Prescription Eye Drops Can Speed Your Relief
In medical terms, prescriptions treat the root causes of your dry eye. The type of dry eye you have certainly affects your eye doctor’s choice of eye drops. It might be that your type of dry eye requires an agent to help the meibomian glands. Getting prescription eye drops for aqueous tear-deficient dry eye might include eye drops that assist or supplement your lacrimal glands.
Writing prescriptions remains a pillar of the education and training optometrists receive, so it can really supercharge a dry eye treatment plan when you do. Instead of treating the symptom, you can pursue relief.
How Prescription & Non-Prescription Eye Drops Differ
Non-prescription eye drops are those you can buy over-the-counter (OTC). One of the most common types of OTC eye drops are artificial tears—a supplement to your basal (natural) tears. But that’s not always the case; some artificial tears like the FreshKote brand, require a prescription.
Artificial tears help patients with aqueous tear-deficient dry eye, but because they treat the symptom, not the cause, the help they provide is limited. In some cases overreliance on them can actually lead to complications of dry eye, instead of providing consistent relief.
Advantages of Prescription Eye Drops
To keep up with inventory cycles and reduce waste, OTC eye drops contain many preservatives. These ingredients aren’t doing your eyes any favours. And for some patients, these preservatives can lead to an allergic reaction in your eye. Prescription drops deliberately exclude these ingredients.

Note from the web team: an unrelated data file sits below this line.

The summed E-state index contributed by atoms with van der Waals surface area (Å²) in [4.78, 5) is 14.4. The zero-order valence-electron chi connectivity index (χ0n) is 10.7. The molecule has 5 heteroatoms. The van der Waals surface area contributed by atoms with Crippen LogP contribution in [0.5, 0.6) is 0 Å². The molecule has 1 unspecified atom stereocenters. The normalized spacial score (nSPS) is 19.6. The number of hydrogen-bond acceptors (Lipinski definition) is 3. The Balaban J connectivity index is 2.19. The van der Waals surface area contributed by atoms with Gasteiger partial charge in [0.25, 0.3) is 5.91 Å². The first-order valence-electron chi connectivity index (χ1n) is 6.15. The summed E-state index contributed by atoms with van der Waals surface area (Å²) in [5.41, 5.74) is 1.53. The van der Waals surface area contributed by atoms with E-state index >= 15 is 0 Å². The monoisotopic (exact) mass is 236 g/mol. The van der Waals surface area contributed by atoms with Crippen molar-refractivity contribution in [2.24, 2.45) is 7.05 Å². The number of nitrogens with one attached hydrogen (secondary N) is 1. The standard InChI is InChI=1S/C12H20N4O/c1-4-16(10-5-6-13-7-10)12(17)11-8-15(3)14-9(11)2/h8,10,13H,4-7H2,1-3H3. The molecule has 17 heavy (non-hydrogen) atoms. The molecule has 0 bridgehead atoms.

Sometimes, dry eye can stem from inflammation with various root causes, and steroid or antibiotic ingredients could help. These ingredients are controlled substances. Patients administering them without an eye doctor’s directions are likely to develop infections or eye disease like glaucoma or cataracts. So their usefulness remains under lock and key.
Effective Prescription Eye Drops We Use for Dry Eye
While we might try OTC artificial tears out of the gate for your dry eye treatment, monitoring your eyes’ response to them is crucial. After some tests and assessments, we might eventually settle on 2 very effective prescription eye drops: Restasis and Xiidra. Many of our patients have benefited because of the way they treat the root cause of dry eye.
Xiidra is a prescription for combating inflammation. It soothes inflammation on key cells located on the cornea and conjunctiva (on your eyelids), which helps your mucous layer. That effect eases your dry eye symptoms, granting a more stable tear film.
Restasis was designed to help aqueous tear-deficient dry eye patients affected by inflammation in their lacrimal glands. The main draw of this prescription is that can actually help your lacrimal glands produce more tears if need be.
But if you’re taking other anti-inflammatory eye drops like Xiidra, Restasis may upset your tear film. And, it might not be effective, maybe even extending the impact of your symptoms. Getting your prescription drops is important, because your eye doctor needs to balance other prescriptions when writing new ones.
Your Optometrist Can Prescribe for You
Prescription eye drops can’t help everyone, but they provide tremendous relief for patients suffering from inflammation-related dry eye. Diagnosis of the underlying cause of dry eye doesn’t come from your own research, however.